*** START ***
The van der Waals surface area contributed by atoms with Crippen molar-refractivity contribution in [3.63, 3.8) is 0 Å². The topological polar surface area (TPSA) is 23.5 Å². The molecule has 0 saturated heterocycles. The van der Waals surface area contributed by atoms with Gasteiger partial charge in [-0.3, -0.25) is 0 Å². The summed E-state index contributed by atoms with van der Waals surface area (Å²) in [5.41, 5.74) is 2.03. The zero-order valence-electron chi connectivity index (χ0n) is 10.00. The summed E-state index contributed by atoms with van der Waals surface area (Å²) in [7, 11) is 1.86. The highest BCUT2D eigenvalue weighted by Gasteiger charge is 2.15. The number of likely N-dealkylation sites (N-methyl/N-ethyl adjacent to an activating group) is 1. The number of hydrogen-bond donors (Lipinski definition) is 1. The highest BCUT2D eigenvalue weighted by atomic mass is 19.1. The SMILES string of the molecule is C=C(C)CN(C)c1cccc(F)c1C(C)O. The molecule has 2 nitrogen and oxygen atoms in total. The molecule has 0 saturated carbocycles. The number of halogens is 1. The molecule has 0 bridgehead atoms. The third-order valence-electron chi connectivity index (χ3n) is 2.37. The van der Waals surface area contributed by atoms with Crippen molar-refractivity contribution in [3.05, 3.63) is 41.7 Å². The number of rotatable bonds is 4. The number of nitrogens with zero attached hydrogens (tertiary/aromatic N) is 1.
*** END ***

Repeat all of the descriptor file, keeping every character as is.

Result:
The van der Waals surface area contributed by atoms with Crippen molar-refractivity contribution in [3.63, 3.8) is 0 Å². The topological polar surface area (TPSA) is 23.5 Å². The molecule has 0 saturated heterocycles. The van der Waals surface area contributed by atoms with Gasteiger partial charge in [-0.3, -0.25) is 0 Å². The summed E-state index contributed by atoms with van der Waals surface area (Å²) in [5.41, 5.74) is 2.03. The zero-order valence-electron chi connectivity index (χ0n) is 10.00. The summed E-state index contributed by atoms with van der Waals surface area (Å²) in [7, 11) is 1.86. The highest BCUT2D eigenvalue weighted by Gasteiger charge is 2.15. The number of likely N-dealkylation sites (N-methyl/N-ethyl adjacent to an activating group) is 1. The number of hydrogen-bond donors (Lipinski definition) is 1. The highest BCUT2D eigenvalue weighted by atomic mass is 19.1. The SMILES string of the molecule is C=C(C)CN(C)c1cccc(F)c1C(C)O. The molecule has 2 nitrogen and oxygen atoms in total. The molecule has 0 saturated carbocycles. The number of halogens is 1. The molecule has 0 bridgehead atoms. The third-order valence-electron chi connectivity index (χ3n) is 2.37. The van der Waals surface area contributed by atoms with Crippen molar-refractivity contribution in [3.05, 3.63) is 41.7 Å². The number of rotatable bonds is 4. The number of nitrogens with zero attached hydrogens (tertiary/aromatic N) is 1.